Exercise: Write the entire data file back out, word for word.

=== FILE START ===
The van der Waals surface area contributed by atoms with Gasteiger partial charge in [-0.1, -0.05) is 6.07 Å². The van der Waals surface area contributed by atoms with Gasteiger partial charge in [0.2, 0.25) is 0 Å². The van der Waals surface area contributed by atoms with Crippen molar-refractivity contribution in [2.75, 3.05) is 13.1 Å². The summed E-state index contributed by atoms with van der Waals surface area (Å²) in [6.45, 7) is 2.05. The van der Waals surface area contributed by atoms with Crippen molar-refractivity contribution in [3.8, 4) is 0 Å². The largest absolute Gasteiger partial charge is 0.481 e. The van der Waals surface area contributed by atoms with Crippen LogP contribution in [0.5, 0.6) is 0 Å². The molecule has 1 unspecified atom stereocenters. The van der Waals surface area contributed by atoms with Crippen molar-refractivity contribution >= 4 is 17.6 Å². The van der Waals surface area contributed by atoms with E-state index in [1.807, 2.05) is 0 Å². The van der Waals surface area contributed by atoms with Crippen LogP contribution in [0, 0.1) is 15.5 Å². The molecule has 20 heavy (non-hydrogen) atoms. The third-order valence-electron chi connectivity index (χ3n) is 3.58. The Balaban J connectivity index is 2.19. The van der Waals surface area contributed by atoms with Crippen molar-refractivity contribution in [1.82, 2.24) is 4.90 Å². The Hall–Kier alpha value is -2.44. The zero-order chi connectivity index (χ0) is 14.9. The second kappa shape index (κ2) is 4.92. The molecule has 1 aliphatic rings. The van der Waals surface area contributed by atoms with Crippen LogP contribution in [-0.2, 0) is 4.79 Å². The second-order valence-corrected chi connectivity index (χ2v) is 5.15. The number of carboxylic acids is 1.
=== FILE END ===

The van der Waals surface area contributed by atoms with Gasteiger partial charge in [-0.1, -0.05) is 6.07 Å². The van der Waals surface area contributed by atoms with Gasteiger partial charge in [0.2, 0.25) is 0 Å². The van der Waals surface area contributed by atoms with Crippen molar-refractivity contribution in [2.75, 3.05) is 13.1 Å². The summed E-state index contributed by atoms with van der Waals surface area (Å²) in [6.45, 7) is 2.05. The van der Waals surface area contributed by atoms with Crippen molar-refractivity contribution in [3.8, 4) is 0 Å². The largest absolute Gasteiger partial charge is 0.481 e. The van der Waals surface area contributed by atoms with Crippen LogP contribution in [0.5, 0.6) is 0 Å². The molecule has 1 unspecified atom stereocenters. The van der Waals surface area contributed by atoms with Crippen molar-refractivity contribution >= 4 is 17.6 Å². The van der Waals surface area contributed by atoms with E-state index in [1.807, 2.05) is 0 Å². The van der Waals surface area contributed by atoms with Crippen LogP contribution in [0, 0.1) is 15.5 Å². The molecule has 20 heavy (non-hydrogen) atoms. The third-order valence-electron chi connectivity index (χ3n) is 3.58. The Balaban J connectivity index is 2.19. The van der Waals surface area contributed by atoms with Crippen molar-refractivity contribution in [1.82, 2.24) is 4.90 Å². The Hall–Kier alpha value is -2.44. The zero-order chi connectivity index (χ0) is 14.9. The second kappa shape index (κ2) is 4.92. The molecule has 1 aliphatic rings. The van der Waals surface area contributed by atoms with Crippen LogP contribution in [-0.2, 0) is 4.79 Å². The second-order valence-corrected chi connectivity index (χ2v) is 5.15. The number of carboxylic acids is 1.